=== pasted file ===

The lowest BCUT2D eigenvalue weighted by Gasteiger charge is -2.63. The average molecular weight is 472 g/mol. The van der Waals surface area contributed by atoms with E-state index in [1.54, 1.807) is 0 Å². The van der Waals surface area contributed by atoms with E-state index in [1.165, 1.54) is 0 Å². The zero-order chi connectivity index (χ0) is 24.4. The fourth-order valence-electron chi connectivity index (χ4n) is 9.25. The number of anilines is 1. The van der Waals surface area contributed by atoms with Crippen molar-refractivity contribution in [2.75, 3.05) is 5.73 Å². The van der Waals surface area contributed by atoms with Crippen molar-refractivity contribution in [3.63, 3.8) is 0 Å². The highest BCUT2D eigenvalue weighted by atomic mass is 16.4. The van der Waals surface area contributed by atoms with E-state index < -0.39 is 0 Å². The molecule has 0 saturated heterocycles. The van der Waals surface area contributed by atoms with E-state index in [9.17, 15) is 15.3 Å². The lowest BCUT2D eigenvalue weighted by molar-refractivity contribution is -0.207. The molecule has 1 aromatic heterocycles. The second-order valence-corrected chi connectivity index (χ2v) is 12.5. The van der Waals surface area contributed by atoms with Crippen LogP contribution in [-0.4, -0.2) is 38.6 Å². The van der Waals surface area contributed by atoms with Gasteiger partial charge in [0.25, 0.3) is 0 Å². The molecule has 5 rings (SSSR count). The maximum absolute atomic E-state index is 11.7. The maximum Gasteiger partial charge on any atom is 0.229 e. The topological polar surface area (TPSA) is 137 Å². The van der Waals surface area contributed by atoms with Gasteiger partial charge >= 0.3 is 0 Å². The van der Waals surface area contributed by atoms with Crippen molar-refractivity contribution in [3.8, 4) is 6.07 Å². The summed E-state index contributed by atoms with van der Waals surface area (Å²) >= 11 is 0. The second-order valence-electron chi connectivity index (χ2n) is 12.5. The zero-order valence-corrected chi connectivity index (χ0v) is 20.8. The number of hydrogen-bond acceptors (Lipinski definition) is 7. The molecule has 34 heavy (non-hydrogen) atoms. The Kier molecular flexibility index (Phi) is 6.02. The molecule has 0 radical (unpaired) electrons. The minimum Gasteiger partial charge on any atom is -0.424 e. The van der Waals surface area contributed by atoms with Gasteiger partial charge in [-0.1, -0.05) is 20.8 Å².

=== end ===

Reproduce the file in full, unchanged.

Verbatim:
The lowest BCUT2D eigenvalue weighted by Gasteiger charge is -2.63. The average molecular weight is 472 g/mol. The van der Waals surface area contributed by atoms with E-state index in [1.54, 1.807) is 0 Å². The van der Waals surface area contributed by atoms with E-state index in [1.165, 1.54) is 0 Å². The zero-order chi connectivity index (χ0) is 24.4. The fourth-order valence-electron chi connectivity index (χ4n) is 9.25. The number of anilines is 1. The van der Waals surface area contributed by atoms with Crippen molar-refractivity contribution in [2.75, 3.05) is 5.73 Å². The van der Waals surface area contributed by atoms with Crippen molar-refractivity contribution in [3.63, 3.8) is 0 Å². The highest BCUT2D eigenvalue weighted by atomic mass is 16.4. The van der Waals surface area contributed by atoms with E-state index < -0.39 is 0 Å². The molecule has 0 saturated heterocycles. The van der Waals surface area contributed by atoms with E-state index in [9.17, 15) is 15.3 Å². The lowest BCUT2D eigenvalue weighted by molar-refractivity contribution is -0.207. The molecule has 1 aromatic heterocycles. The second-order valence-corrected chi connectivity index (χ2v) is 12.5. The van der Waals surface area contributed by atoms with Crippen LogP contribution in [-0.4, -0.2) is 38.6 Å². The van der Waals surface area contributed by atoms with Gasteiger partial charge in [0.25, 0.3) is 0 Å². The molecule has 5 rings (SSSR count). The maximum absolute atomic E-state index is 11.7. The maximum Gasteiger partial charge on any atom is 0.229 e. The topological polar surface area (TPSA) is 137 Å². The van der Waals surface area contributed by atoms with Gasteiger partial charge >= 0.3 is 0 Å². The van der Waals surface area contributed by atoms with Crippen molar-refractivity contribution in [3.8, 4) is 6.07 Å². The summed E-state index contributed by atoms with van der Waals surface area (Å²) >= 11 is 0. The second-order valence-electron chi connectivity index (χ2n) is 12.5. The zero-order valence-corrected chi connectivity index (χ0v) is 20.8. The number of hydrogen-bond acceptors (Lipinski definition) is 7. The molecule has 34 heavy (non-hydrogen) atoms. The Kier molecular flexibility index (Phi) is 6.02. The molecule has 0 radical (unpaired) electrons. The minimum Gasteiger partial charge on any atom is -0.424 e. The van der Waals surface area contributed by atoms with Gasteiger partial charge in [-0.1, -0.05) is 20.8 Å².